Bud Anderson started first grade in the log school, but discussion on a new one had already begun. Some students, like Bud, lived further than the two-mile radius the district tried to follow. “When I first started school, a fellow by the name of Jacob Sweedman, hauled some of the students to that school by horse and buggy, and in the wintertime of course it was the sleigh.”

Max Two-Room School

In 1919 a new two-room school was built and ready for occupancy at the September start date.  It was about a mile southeast of the old location, on a graded road.  According to 2014 plat, this would have been located on the property now owned by Rodney & Evelyn Oja, on the west side of Highway 46, about ½ mile south of the County Road 4 intersection.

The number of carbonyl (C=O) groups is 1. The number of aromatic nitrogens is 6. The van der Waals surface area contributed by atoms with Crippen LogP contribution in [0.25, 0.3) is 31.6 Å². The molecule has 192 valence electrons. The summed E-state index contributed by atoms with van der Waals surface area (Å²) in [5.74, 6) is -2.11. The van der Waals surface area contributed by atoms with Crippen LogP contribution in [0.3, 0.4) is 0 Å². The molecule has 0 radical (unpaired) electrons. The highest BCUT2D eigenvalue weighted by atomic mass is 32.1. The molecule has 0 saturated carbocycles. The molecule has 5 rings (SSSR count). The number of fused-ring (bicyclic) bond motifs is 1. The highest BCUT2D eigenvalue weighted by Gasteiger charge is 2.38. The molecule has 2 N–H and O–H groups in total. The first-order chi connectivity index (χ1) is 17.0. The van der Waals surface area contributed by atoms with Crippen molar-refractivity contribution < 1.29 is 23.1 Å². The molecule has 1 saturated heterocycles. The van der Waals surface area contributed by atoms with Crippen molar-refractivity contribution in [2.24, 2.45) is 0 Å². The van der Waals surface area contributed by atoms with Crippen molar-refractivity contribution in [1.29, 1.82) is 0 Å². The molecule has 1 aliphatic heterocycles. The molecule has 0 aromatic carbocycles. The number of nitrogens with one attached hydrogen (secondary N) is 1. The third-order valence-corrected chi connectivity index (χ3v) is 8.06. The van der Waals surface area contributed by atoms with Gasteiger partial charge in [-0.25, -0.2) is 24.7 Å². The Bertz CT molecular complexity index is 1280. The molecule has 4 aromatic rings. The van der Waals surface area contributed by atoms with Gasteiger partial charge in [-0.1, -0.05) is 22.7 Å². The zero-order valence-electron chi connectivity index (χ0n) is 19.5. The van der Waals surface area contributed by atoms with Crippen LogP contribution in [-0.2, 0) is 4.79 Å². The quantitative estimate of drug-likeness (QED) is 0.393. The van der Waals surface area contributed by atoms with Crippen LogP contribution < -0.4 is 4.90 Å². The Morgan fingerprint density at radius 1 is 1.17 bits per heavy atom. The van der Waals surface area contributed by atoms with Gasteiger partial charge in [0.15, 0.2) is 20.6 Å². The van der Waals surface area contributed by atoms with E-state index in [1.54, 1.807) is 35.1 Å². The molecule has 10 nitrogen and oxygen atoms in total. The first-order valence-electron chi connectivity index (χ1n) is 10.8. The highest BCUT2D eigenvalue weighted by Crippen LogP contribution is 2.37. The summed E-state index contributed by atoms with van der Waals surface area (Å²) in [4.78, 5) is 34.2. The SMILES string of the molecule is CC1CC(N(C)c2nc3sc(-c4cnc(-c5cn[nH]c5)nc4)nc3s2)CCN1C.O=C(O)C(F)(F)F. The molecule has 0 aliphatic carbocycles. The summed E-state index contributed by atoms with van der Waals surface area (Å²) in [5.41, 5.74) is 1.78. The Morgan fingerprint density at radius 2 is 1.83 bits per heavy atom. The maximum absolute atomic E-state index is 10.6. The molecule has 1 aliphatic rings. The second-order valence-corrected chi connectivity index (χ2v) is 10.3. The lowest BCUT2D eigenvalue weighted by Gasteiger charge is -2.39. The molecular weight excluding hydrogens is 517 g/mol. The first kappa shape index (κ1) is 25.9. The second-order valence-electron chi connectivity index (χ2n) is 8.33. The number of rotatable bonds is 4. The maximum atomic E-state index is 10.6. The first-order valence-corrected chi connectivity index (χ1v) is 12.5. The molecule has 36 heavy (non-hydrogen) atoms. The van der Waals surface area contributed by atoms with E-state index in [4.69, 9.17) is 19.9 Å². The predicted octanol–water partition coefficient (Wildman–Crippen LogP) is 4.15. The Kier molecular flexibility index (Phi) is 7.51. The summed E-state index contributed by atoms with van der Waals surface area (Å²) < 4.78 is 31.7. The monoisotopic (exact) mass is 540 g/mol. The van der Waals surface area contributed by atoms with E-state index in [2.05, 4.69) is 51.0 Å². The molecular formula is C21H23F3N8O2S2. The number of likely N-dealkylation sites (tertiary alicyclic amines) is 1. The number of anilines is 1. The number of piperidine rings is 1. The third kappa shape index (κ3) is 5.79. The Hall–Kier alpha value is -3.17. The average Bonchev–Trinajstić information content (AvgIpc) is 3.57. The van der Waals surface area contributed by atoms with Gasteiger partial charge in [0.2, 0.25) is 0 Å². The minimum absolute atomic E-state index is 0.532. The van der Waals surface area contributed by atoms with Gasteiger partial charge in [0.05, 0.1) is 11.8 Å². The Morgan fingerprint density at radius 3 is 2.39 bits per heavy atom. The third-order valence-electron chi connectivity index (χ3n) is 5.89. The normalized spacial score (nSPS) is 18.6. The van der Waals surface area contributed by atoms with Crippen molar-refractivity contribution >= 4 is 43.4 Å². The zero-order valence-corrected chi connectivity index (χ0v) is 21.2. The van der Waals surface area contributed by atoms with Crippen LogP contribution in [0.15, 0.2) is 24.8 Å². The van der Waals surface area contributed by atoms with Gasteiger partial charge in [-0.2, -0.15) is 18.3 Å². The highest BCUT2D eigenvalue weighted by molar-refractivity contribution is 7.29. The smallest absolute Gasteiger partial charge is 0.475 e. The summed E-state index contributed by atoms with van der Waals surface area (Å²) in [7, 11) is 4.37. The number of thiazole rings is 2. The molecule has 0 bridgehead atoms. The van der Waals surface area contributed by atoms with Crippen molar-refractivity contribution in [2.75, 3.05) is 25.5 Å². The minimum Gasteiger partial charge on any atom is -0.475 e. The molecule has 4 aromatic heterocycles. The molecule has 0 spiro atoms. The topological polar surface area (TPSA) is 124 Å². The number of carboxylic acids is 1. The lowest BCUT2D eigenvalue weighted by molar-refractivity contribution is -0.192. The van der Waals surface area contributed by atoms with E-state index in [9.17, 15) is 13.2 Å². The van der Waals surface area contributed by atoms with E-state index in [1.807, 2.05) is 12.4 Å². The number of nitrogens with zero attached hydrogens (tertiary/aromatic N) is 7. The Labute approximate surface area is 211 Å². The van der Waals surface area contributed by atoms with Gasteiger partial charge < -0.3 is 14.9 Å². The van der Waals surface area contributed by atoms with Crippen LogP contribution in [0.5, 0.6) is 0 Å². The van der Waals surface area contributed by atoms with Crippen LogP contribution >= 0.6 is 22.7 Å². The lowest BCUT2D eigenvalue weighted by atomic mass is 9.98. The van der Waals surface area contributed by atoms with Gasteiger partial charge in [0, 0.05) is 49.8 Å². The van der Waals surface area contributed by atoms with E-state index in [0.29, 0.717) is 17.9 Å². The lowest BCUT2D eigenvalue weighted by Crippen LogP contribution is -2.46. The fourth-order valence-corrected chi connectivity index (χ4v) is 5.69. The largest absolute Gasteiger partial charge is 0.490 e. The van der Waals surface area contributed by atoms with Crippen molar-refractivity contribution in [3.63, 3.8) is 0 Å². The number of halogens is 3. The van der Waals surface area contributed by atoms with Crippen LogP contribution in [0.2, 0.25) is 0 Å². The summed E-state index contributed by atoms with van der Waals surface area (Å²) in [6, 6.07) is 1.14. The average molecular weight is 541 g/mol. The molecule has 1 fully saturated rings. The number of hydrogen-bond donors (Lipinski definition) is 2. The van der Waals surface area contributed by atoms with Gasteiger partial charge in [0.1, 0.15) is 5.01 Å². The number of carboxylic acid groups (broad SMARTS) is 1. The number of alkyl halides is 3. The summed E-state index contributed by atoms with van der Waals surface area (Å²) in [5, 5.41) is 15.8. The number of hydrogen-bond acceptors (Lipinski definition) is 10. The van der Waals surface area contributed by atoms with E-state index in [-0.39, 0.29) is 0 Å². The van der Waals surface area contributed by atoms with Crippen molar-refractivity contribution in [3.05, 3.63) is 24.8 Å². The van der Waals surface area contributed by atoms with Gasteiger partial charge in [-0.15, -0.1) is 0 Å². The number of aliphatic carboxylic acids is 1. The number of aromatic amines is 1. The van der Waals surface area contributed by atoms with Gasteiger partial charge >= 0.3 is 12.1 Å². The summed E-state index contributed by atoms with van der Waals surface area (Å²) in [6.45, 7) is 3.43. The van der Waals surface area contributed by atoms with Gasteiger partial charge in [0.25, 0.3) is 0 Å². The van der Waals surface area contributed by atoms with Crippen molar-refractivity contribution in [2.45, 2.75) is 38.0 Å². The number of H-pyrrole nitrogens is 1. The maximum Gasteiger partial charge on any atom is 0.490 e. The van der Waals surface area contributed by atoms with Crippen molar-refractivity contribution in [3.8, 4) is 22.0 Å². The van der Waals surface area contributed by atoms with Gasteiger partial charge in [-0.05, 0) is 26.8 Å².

At the start of second grade, and closer to home, Bud walked to school.  His father, Albert, had come to the area fifteen years earlier to homestead, with his friends Pete Oslund, and Albert, John, August and Alfred Setterberg.  When he had proved up, he married Esther Bergquist from his home community west of the Twin Cities. She requested he make the small homestead cabin larger, so he returned alone to complete the task. In the meantime, Esther, now pregnant, prepared things for their new baby and a new home.  In February 1904, Esther and infant Bernard traveled by train to Minneapolis, then Duluth and from Duluth to Bena.  It was another thirty miles by sleigh.